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Tea-sealing tradition gets a new lease of life

Updated: 2018-05-11 08:01:25

( China Daily )

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One legend says that the process of sealing tea and letting it age began after Emperor Qianlong (1711-99) visited Hangzhou in Zhejiang province.

But there are those who say the tradition is much older.

Zhou Fan, director of the ancient tea institute at the Chinese Tea Culture Research Institute, says: "The tradition actually has a history of more than 1,000 years, and began in the Tang Dynasty (618-907).

"In the Qing Dynasty (1644-1911), a ceremony (for the sealing) would be held on an auspicious day."

According to Zhou, the last recorded imperial tea-sealing ceremony was held in 1909 at the Temple of Heaven in Beijing.

Now, over a century later, the custom is being revived. And, on May 3, a special tea-sealing ceremony for Anhua dark tea (produced in Anhua county of Hunan province) was held in Badachu Park, Beijing, as part of the 17th Badachu China Garden Tea Cultural Festival & Anhua Dark Tea Cultural Week.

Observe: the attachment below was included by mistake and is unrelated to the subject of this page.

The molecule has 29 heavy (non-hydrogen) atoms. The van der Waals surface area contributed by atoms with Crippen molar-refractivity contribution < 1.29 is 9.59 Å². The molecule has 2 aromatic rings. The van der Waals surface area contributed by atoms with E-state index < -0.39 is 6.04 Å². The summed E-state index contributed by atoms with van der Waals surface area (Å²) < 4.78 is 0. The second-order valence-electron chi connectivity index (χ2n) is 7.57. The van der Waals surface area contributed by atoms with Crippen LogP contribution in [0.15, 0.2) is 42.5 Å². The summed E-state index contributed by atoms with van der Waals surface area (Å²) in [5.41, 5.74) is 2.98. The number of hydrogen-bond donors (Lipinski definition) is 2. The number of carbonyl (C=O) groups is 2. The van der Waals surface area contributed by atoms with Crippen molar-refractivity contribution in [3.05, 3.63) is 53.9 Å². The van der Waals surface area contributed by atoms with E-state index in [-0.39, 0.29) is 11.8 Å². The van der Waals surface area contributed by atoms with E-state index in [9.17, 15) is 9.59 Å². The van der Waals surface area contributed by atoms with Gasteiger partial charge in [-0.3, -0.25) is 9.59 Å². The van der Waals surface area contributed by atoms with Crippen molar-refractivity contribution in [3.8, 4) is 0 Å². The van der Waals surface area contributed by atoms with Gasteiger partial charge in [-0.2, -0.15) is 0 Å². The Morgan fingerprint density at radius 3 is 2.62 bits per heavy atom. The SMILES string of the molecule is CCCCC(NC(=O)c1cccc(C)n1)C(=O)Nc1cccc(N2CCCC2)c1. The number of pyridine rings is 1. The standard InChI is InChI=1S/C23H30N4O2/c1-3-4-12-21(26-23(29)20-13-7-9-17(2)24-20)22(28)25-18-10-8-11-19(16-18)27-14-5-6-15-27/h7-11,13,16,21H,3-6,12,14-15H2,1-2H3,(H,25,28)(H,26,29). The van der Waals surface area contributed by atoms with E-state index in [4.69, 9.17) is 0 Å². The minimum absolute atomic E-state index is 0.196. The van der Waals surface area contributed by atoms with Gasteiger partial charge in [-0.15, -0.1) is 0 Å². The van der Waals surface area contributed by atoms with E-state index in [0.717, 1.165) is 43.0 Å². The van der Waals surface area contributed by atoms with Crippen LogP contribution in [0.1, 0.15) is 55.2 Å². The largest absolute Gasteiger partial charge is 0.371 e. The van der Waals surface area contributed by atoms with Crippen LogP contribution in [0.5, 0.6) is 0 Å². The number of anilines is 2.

Zhou says: "Sealing liquor, food and tea are traditional in China. And the tea or liquor then ferment, leading to the presence of probiotics that are good for health."

As part of the recent ceremony, a boy and a girl sealed two pots of Anhua dark tea with mud, and a calligrapher wrote on a piece of red paper that was used as a seal.

Zhou says that in the old days the tea would be kept sealed for about two decades to obtain the desired results, but now the same results can be achieved within three to five years.

"Earlier pottery was used to preserve the tea, but then porcelain became popular," says Zhou.

"We would like to further develop the technique."

Anhua dark tea was used as a tribute in the Ming Dynasty (1368-1644).

Xiao Weiqun, vice-president of the Hunan Tea Industry Association, hopes that sealed Anhua dark tea can become a sought-after product in the future.

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